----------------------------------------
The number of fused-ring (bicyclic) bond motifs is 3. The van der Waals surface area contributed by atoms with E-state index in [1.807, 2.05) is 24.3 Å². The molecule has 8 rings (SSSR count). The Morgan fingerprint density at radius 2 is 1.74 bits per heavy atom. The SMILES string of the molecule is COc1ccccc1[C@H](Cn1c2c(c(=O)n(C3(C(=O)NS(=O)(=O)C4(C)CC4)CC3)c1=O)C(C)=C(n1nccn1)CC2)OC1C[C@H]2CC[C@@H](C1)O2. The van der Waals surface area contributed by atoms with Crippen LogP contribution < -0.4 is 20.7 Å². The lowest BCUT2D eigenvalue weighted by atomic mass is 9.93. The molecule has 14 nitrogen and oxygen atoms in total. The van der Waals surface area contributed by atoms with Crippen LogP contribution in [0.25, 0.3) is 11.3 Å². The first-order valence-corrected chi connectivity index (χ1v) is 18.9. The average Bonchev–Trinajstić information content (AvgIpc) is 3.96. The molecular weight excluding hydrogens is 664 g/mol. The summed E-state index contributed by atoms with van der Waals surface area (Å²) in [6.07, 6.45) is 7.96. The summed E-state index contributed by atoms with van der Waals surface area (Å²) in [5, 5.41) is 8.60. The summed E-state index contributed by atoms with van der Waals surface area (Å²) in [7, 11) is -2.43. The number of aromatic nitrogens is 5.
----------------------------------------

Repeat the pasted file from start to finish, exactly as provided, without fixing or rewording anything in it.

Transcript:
The number of fused-ring (bicyclic) bond motifs is 3. The van der Waals surface area contributed by atoms with E-state index in [1.807, 2.05) is 24.3 Å². The molecule has 8 rings (SSSR count). The Morgan fingerprint density at radius 2 is 1.74 bits per heavy atom. The SMILES string of the molecule is COc1ccccc1[C@H](Cn1c2c(c(=O)n(C3(C(=O)NS(=O)(=O)C4(C)CC4)CC3)c1=O)C(C)=C(n1nccn1)CC2)OC1C[C@H]2CC[C@@H](C1)O2. The van der Waals surface area contributed by atoms with Crippen LogP contribution < -0.4 is 20.7 Å². The lowest BCUT2D eigenvalue weighted by atomic mass is 9.93. The molecule has 14 nitrogen and oxygen atoms in total. The van der Waals surface area contributed by atoms with Crippen LogP contribution in [0.25, 0.3) is 11.3 Å². The first-order valence-corrected chi connectivity index (χ1v) is 18.9. The average Bonchev–Trinajstić information content (AvgIpc) is 3.96. The molecular weight excluding hydrogens is 664 g/mol. The summed E-state index contributed by atoms with van der Waals surface area (Å²) in [6.07, 6.45) is 7.96. The summed E-state index contributed by atoms with van der Waals surface area (Å²) in [5, 5.41) is 8.60. The summed E-state index contributed by atoms with van der Waals surface area (Å²) in [7, 11) is -2.43. The number of aromatic nitrogens is 5.